There’s nothing like following a theme: playing it safe, being on-message. Thus, we hear endlessly — from Michelin-starred chefs to their adoring throng — the mantra that ‘London is restaurant capital of the world’. From bitter experience, I disbelieved this the first time I read it — and then I started to think further.
The shocking truth is that everyone chanting this mantra has a stake in the message getting through — from people with a share in restaurants, which are notoriously risky ventures, to those invested in tourism, London 2012 or restaurant guides.
Of course, London has pockets of food excellence, but they are little pockets. Is there good eating everywhere? No, there is not. It’s hard enough to source ingredients for cooking at home without acute inside knowledge.
Too many people confuse London’s ethnic diversity with the place being a restaurant capital. Yes, there are eateries offering every nation’s cooking, but are they all good and true to those countries’ culinary culture? And do they all deliver the authenticity required? We know the honest answer: from tapas to tacos or risotto to a ristretto, the real deal is so rarely to be found. In many ways eating in London was better 25 years ago — far fewer places, but more authenticity and real cooking. Today it has too many flaring tempers and too little flair.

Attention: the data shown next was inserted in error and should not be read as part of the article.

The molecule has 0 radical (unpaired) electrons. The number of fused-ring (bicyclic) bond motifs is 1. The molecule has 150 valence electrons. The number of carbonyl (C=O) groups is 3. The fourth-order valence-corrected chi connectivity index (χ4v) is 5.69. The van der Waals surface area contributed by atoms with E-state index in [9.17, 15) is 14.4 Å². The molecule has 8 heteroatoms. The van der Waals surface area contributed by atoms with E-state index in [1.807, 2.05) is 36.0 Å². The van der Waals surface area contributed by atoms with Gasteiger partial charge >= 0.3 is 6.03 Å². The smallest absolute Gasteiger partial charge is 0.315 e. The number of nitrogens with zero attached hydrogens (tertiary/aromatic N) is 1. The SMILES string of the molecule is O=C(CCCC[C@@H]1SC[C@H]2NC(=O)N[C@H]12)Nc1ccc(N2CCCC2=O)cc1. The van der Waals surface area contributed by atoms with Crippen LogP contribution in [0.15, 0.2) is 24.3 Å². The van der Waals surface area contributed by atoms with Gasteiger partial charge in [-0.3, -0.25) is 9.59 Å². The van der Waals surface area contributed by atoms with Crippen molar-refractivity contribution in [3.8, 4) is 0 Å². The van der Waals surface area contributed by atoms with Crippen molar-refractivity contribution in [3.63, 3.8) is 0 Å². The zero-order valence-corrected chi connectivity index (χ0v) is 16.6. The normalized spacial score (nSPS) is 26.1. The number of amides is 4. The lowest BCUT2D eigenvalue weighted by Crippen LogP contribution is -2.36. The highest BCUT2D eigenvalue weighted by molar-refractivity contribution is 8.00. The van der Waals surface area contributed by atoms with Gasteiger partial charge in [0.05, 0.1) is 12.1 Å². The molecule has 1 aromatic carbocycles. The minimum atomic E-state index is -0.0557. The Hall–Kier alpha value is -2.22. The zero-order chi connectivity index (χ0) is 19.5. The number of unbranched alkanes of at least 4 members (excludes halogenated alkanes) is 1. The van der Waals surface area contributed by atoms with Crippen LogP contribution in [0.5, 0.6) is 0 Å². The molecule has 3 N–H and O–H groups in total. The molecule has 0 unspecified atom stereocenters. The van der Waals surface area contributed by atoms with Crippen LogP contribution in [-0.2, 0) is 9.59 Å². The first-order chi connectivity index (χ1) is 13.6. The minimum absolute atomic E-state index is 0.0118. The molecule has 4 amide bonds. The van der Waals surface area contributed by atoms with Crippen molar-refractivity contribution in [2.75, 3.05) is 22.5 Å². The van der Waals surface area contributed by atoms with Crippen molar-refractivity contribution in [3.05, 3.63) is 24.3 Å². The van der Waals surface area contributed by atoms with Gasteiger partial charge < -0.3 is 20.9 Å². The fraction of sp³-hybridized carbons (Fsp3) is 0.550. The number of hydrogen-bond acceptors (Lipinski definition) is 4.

I blame the lazy hacks who take all they are told by PRs as fact, and the restaurant critics who follow through. Those choosing criticism as their métier probably do so because they can’t actually cook. The fact that most of them take until two-thirds of the way into their razor-crafted piece to actually mention the food just about sums it up.
Of course, to afford London eating at all, with a few honourable exceptions, requires luck with the Lotto and your senses fully numbed.
But most London restaurants are eye-wateringly pricey, and for no good reason. So business rates are high — but are they really that much higher than other cities? And staff cost more. Wrong again, because restaurant pay is notoriously low. Even chefs don’t earn that much unless they are merchandised so far that they’re rarely in their kitchens or off the ‘sleb’ circuit. The only reason for these prices I can see is pure greed and what can be got away with, knowing so many of the customers have deep pockets and a desire to be seen in the right places.
Anywhere you wait weeks to secure a table and then only for a few hours of service is absurd. No fine dining establishment I have ever visited outside the UK ever does this. So, London diners, you’ve been duped again. Some places don’t even ask me to book because there’s always a table to be found — and these are too smart to mention here.
Then there’s the sheer sameness of the menus. The chefs only know a small repertoire because so few of them have served an apprenticeship like their counterparts in France, Belgium and Italy and so on across Europe. Six weeks on the grill station, a few months in a gastro pub — or worse, an appearance on the painful MasterChef — don’t make a chef, let alone a master.
So rise up the heroes of the stoves: Koffmann, Aikens, Leigh, Loubet, Roux, Corrigan and a handful of other true masters. And stand down the rest of you, until you relearn your craft from scratch.
I write as a cook, independent observer and blue-collar gastronaut. I mostly eat out at old favourites, fearing too much the disappointment and stress of poorly cooked, uninspiring or downright silly food and surly or sycophantic service. Such a meal is an evening stolen from your life you’ll never get back.
Gareth dreams in blue, white and red at garethjonesfood.com
This article first appeared in the print edition of The Spectator magazine, dated June 25, 2011Tags: Food, London